Charleston, stop 4 - Two Boroughs Larder


I apologize for the bit of back-and-forthing lately between my two blogs. Depending on the post, I often feel some stories flow better on one blog than the other. I also find it hard to pick out my clothes in the morning ... if that gives you deeper insight. So my three previous stops in Charleston, SC are on my "other" blog, and you can find them here.

At this point in the day I was stuffed to the brim with enough glorious food from the Charleston area to make even the most disciplined of locavores green with envy. If you and the places you gravitate toward at mealtimes focus on obtaining the freshest possible ingredients locally, you're a locavore.

I hear there's a twelve-step program for that ...

With so many fantastic places in Charleston (like Fig and Husk which I actually drove past on my way to Two Boroughs) one day was not enough so I had to weigh the options and gamble a bit on dinner. I'd done some serious home-work, talked to the locals and read and re-read everything I could about "where to eat now" in Charleston and Two Boroughs Larder won out over everything else. The food was fantastic, as I'm sure the places are that I had to pass up, so here's a little bit more about my experience. I hope you'll have a chance to visit them soon.

Charleston reminded me a lot of Seattle in that many of it's hottest, newest restaurants are snuggled into quiet, unassuming neighborhoods. You're driving along a beautiful tree-lined street with kids playing on the corner and suddenly, there's a restaurant. You go in and it feels like ... well, it feels like home.

Two Boroughs is located in Downtown Charleston, and in addition to serving seasonal American Cuisine (which means they're cooking food that is influenced by pretty much every cuisine - because really, that's what American cuisine is), the "larder" is filled with lovely pantry items and tableware. After dinner you can take home several bottles of specially crafted beer and a dozen local fresh eggs if you want. It's also a great idea to check out their site often, as they list all sorts of interesting events that take place there.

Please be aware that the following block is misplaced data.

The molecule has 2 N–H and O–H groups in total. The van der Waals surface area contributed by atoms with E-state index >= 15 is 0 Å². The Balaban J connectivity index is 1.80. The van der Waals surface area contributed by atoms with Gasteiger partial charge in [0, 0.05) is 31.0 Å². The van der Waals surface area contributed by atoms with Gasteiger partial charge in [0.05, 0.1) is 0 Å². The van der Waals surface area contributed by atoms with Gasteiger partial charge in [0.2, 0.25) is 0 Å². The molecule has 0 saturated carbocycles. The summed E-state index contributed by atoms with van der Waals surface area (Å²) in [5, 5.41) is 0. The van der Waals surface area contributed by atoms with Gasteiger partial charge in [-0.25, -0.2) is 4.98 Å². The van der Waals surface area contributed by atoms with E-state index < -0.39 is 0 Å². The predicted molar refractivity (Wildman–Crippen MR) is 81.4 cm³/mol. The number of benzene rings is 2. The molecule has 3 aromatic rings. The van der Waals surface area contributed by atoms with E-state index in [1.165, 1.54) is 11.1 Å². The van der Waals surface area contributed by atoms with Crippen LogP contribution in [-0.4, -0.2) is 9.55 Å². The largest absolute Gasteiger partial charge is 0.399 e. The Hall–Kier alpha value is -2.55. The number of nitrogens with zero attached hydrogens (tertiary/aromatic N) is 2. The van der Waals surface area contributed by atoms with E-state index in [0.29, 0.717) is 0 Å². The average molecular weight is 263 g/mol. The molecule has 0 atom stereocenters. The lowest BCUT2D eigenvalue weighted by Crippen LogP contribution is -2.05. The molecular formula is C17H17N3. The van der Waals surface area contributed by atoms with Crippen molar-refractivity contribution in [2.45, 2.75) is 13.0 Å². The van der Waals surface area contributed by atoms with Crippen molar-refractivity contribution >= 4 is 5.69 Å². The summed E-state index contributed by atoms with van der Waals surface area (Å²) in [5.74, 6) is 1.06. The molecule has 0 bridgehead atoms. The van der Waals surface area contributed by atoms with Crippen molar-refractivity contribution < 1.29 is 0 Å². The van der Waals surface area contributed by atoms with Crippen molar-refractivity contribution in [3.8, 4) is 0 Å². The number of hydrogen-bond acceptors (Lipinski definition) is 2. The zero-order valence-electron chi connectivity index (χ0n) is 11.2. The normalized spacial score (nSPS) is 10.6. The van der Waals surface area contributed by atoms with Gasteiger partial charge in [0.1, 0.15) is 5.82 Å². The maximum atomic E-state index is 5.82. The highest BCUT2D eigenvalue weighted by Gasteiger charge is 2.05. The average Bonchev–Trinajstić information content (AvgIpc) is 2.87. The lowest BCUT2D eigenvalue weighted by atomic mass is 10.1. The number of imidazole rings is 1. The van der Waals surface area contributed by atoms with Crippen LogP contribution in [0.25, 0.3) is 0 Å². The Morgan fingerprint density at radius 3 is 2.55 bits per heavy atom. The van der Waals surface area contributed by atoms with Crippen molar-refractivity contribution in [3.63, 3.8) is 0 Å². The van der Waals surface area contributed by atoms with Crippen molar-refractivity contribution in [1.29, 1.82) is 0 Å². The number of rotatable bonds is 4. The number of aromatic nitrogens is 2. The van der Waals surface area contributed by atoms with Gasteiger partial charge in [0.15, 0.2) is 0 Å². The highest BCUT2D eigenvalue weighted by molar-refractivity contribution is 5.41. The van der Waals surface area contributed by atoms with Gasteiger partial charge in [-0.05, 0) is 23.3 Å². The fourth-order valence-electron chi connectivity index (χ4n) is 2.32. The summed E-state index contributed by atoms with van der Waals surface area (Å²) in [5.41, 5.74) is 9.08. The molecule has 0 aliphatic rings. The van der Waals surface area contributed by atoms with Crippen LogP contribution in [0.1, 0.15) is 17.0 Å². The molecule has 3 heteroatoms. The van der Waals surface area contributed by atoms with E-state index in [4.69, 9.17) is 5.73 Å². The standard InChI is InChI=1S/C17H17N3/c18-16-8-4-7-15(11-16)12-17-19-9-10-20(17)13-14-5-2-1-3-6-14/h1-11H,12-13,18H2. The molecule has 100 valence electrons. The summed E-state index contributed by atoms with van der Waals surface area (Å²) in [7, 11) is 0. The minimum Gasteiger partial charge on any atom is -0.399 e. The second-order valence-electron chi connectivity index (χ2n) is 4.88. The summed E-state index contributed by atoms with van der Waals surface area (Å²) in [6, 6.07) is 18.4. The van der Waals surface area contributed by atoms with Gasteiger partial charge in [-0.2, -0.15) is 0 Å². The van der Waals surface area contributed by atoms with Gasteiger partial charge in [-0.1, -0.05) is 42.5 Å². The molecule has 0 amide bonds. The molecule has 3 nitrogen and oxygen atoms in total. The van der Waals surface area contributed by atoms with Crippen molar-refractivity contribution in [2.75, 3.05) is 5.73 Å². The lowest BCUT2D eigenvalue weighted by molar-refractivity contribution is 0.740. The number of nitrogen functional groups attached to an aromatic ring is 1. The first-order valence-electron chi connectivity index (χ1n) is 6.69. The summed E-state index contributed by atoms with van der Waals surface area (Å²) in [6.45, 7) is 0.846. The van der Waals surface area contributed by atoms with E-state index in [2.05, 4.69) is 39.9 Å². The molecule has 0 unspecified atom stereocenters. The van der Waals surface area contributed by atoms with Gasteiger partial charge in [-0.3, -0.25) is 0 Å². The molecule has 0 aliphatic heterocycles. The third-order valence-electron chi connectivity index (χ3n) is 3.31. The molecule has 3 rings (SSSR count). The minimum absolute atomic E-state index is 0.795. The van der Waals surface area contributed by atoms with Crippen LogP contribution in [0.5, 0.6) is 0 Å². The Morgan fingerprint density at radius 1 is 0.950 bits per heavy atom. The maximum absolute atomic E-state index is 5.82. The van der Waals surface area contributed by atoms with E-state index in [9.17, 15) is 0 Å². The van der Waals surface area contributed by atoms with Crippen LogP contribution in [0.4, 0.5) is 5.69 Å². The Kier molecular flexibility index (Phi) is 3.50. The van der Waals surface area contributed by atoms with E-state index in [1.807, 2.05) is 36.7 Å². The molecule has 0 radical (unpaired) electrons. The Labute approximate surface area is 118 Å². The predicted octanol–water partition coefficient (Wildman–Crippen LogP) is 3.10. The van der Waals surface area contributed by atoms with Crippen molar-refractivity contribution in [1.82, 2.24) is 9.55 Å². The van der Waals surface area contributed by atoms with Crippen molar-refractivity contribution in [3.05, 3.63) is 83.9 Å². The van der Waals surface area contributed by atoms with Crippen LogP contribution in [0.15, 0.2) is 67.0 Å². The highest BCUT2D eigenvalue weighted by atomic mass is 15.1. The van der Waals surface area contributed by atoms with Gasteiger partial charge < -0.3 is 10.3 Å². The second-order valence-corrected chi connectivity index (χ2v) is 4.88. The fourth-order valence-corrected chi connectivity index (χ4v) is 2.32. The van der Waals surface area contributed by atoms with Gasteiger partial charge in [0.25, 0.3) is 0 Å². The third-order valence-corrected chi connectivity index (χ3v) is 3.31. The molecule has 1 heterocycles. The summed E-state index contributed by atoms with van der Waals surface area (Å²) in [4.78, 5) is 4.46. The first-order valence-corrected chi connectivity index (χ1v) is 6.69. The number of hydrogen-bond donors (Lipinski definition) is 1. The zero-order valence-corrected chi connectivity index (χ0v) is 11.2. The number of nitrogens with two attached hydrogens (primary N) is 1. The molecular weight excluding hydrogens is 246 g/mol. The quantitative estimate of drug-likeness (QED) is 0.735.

As with most restaurants focusing on seasonal ingredients, the menu at Two Boroughs changes often, but their signature Bowl-o-noodle (Pork Confit, Soft Egg, Pork Broth, House Noodles) is almost always available. I hated not sampling it, but I'd eaten noodles earlier in the day and honestly, I don't think my rental car could have handled one more take-out container.

Instead, I opted for a starter of Choucroute Garnie - a traditional French dish of pork and sauerkraut transformed by a mash-up of local, low-country ingredients. Atop a bed of sauerkraut and tender sprigs of dill seasoned with sake rested smokey hunks of octopus that had been long braised and then charred on the grill. Replacing the traditional pork sausage was a boudin of octopus, chicken and pork. The richness of the octopus and boudin was balanced perfectly by the acidity of the sauerkraut.

And then, knowing my pants would hate me for it, I ordered one of the best damn burgers I've ever had in my entire life. I had to. They only serve them on Wednesday and they only make 24 (yes, if you're thinking that reminds of you of someplace, you're right - Holman and Finch in Atlanta serves 24 burgers every evening, but not one minute before 10pm). I told my server she was cruel and sent her away to get my burger started.

Two five-ounce patties are slapped on the griddle and cooked perfectly to medium rare. Replacing the traditional American melty cheese (and there's nothing wrong with that) was a house-made mornay sauce that dribbled delicately down the sides of my burger into a delectable puddle on my plate which I immediately dipped my finger into. Freshly-made pickles, applewood-smoked bacon and brioche buns that Two Boroughs receives daily from a bakery right around the corner topped it all off.

Oh and of you know I didn't forget the egg. Ten ounces of beef and a slab of bacon was not enough. Why, my arteries were freely flowing. Why not live a little and slide an over-easy egg in there as well. Don't judge me. You know you would've done the same damn thing (if you have half a brain).

You see where all of this is going, right? Right to my freakin' waistline. But as I took the first bite through the soft, pillowy bun, my teeth sinking sweetly into juicy meat, smokey bacon, then the snap of those fresh pickles ... well, you just had to be there.

And you should be there, at some point, you should. I would.